These mega deals include the $35bn transcontinental acquisition of UK-based Worldpay Group plc by US-based Fidelity National Information Services Inc (FIS) – the largest deal to date within the payments industry. The deal comes only about a year after Worldpay was initially acquired by US-based credit card processing company Vantiv for $10.4bn, after being listed by private equity investors Bain Capital and Advent in 2015. The short time frame between the transactions and the increased valuation for Worldpay exhibit the intense competition between large players over high-quality assets that can complement portfolios and establish global leadership positions. A further example of the aforementioned megadeals from the first half of 2019 is the $22bn merger between First Data Corporation and Fiserv, Inc.
These deals show how industry players were the driving force behind the waves of consolidation. But especially in the third wave, private equity investors have played an increasingly significant role, led by a handful of firms which began to accumulate assets early-on during the rise of the industry.
Two financial investors have become juggernauts driving the trend of PE-backed consolidation within the payment industry over the last years: Bain Capital and Advent International. Up to today, each has completed around 20 payment deals in Europe, North America, and South America. After the two companies successfully took over the US-based payment company Worldpay in 2010 and subsequently listed the shares in 2015, they allocated capital more heavily in the European market, being involved in one of the most impactful PE-backed transactions within the payment industry, the takeover of Danish payment provider Nets A/S. Nets was acquired by a consortium of Hellman & Friedman, Advent International, and Bain Capital in mid-2017. The consortium took Nets private for $5.3bn at a premium of roughly 30%, representing one of the largest European LBOs since the financial crisis. Bain and Advent had previously bought shares in the company from a consortium of Danish banks in 2014 and listed the company in 2016, still holding a minority stake at the time. The 2017 takeover was followed by a strategic repositioning, targeting a strengthening of the core businesses and an expansion of the geographical footprint.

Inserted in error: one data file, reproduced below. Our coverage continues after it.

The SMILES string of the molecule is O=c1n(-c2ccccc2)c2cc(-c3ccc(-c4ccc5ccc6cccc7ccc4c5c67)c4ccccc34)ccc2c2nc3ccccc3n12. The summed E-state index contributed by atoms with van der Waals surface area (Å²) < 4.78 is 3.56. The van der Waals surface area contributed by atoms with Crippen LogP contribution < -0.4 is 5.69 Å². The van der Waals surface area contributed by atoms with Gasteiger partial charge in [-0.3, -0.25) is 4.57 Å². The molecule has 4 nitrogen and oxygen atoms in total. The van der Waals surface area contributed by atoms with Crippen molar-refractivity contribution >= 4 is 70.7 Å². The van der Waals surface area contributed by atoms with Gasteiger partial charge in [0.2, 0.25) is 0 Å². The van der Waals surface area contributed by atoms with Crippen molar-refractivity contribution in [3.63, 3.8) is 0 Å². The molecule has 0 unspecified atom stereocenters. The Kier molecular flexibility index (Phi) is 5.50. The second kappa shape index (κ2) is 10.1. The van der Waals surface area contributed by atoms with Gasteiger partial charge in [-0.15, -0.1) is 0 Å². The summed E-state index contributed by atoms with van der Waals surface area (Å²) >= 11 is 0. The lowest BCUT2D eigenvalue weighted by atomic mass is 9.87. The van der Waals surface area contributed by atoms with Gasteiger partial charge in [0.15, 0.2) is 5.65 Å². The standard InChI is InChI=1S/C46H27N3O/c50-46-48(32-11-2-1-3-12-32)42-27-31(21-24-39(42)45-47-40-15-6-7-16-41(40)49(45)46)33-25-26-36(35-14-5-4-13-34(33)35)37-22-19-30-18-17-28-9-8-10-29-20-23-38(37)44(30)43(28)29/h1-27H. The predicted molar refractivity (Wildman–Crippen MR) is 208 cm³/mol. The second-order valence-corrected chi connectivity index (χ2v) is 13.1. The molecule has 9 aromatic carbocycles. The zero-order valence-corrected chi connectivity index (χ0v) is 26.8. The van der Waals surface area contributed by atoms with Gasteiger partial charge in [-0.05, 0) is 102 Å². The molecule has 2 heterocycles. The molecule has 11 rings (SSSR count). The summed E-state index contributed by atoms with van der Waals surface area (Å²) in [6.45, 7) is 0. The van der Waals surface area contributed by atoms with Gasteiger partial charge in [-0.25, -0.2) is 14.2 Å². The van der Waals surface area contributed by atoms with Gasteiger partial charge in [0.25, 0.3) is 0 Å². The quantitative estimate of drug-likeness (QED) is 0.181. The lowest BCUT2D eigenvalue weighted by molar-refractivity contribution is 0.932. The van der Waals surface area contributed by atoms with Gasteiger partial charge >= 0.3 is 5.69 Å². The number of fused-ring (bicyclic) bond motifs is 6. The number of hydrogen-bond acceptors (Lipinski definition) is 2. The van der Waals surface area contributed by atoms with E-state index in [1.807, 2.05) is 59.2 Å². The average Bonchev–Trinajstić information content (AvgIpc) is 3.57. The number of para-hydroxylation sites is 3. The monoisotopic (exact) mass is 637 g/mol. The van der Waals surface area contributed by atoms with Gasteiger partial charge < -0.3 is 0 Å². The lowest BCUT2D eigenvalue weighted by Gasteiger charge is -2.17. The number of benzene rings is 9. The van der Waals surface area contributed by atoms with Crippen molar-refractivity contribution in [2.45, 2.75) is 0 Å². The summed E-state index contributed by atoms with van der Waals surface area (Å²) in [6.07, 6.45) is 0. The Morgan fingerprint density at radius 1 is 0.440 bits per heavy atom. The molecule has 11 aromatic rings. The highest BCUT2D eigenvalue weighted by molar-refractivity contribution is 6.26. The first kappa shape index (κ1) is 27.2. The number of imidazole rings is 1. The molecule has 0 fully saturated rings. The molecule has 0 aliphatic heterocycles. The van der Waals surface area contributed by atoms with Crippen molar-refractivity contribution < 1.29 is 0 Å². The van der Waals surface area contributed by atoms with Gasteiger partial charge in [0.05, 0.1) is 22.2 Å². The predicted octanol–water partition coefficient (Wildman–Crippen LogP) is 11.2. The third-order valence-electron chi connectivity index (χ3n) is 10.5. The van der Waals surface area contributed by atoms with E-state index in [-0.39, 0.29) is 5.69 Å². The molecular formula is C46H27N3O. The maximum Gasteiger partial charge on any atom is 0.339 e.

Following the LBO, Nets merged with the second largest German payment provider Concardis in 2018. Concardis was previously acquired by Bain and Advent, which bought the company from a consortium of German banks in 2017 for €770m. The takeover of Concardis marked the entry of private equity investors into the German payment landscape, which is characterized by fragmented competition and strong growth. The combined entities increased the opportunities for the private equity consortium to immediately lift scale effects and leverage their two assets to the best possible extent. Together with the merger, Nets disposed of its account-to-account and instant payments businesses to Mastercard for $3.15bn, further focusing on core business areas.
In what followed, the newly formed group, backed and steered by its PE-owners, acquired several German payment specialists including Fintechs focusing on online payments as well as two technical processors, strengthening its position in the German market. In 2019, Bain, Advent and Hellman & Friedman were also said to be amongst the interested parties to acquire German payment provider Heidelpay from AnaCap, which would have further pushed the positioning of the combined Nets and Concardis in Germany. The bidding race, which was eventually won by KKR, bestowed Heidelpay with a valuation of €1bn.